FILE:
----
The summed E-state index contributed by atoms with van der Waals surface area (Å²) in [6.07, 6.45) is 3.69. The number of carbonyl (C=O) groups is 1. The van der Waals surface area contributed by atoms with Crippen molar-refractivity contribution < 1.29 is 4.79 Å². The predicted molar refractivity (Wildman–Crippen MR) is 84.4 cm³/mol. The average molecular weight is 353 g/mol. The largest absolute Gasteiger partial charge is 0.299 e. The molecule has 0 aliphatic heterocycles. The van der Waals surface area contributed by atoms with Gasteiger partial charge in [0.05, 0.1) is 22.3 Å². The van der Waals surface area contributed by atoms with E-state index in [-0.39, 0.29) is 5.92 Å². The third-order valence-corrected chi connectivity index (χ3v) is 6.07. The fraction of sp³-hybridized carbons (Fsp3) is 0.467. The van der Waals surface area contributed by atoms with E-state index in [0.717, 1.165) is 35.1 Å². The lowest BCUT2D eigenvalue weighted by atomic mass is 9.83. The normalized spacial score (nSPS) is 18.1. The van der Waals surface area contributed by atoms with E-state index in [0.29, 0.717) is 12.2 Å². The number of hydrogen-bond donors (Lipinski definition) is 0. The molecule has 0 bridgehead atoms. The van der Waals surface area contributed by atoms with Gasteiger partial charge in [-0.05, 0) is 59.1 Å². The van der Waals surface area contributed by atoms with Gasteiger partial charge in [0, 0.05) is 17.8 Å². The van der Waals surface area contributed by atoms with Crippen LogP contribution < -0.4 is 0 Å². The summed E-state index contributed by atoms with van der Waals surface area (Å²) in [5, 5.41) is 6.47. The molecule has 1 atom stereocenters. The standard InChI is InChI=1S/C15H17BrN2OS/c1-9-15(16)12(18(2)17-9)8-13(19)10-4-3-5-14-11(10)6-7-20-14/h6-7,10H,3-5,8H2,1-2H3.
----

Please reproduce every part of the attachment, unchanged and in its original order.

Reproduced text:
The summed E-state index contributed by atoms with van der Waals surface area (Å²) in [6.07, 6.45) is 3.69. The number of carbonyl (C=O) groups is 1. The van der Waals surface area contributed by atoms with Crippen molar-refractivity contribution < 1.29 is 4.79 Å². The predicted molar refractivity (Wildman–Crippen MR) is 84.4 cm³/mol. The average molecular weight is 353 g/mol. The largest absolute Gasteiger partial charge is 0.299 e. The molecule has 0 aliphatic heterocycles. The van der Waals surface area contributed by atoms with Gasteiger partial charge in [0.05, 0.1) is 22.3 Å². The van der Waals surface area contributed by atoms with E-state index in [-0.39, 0.29) is 5.92 Å². The third-order valence-corrected chi connectivity index (χ3v) is 6.07. The fraction of sp³-hybridized carbons (Fsp3) is 0.467. The van der Waals surface area contributed by atoms with E-state index in [0.717, 1.165) is 35.1 Å². The lowest BCUT2D eigenvalue weighted by atomic mass is 9.83. The normalized spacial score (nSPS) is 18.1. The van der Waals surface area contributed by atoms with E-state index in [0.29, 0.717) is 12.2 Å². The number of hydrogen-bond donors (Lipinski definition) is 0. The molecule has 0 bridgehead atoms. The van der Waals surface area contributed by atoms with Gasteiger partial charge in [-0.05, 0) is 59.1 Å². The van der Waals surface area contributed by atoms with Gasteiger partial charge in [0, 0.05) is 17.8 Å². The van der Waals surface area contributed by atoms with Crippen LogP contribution < -0.4 is 0 Å². The summed E-state index contributed by atoms with van der Waals surface area (Å²) in [5, 5.41) is 6.47. The molecule has 1 atom stereocenters. The standard InChI is InChI=1S/C15H17BrN2OS/c1-9-15(16)12(18(2)17-9)8-13(19)10-4-3-5-14-11(10)6-7-20-14/h6-7,10H,3-5,8H2,1-2H3.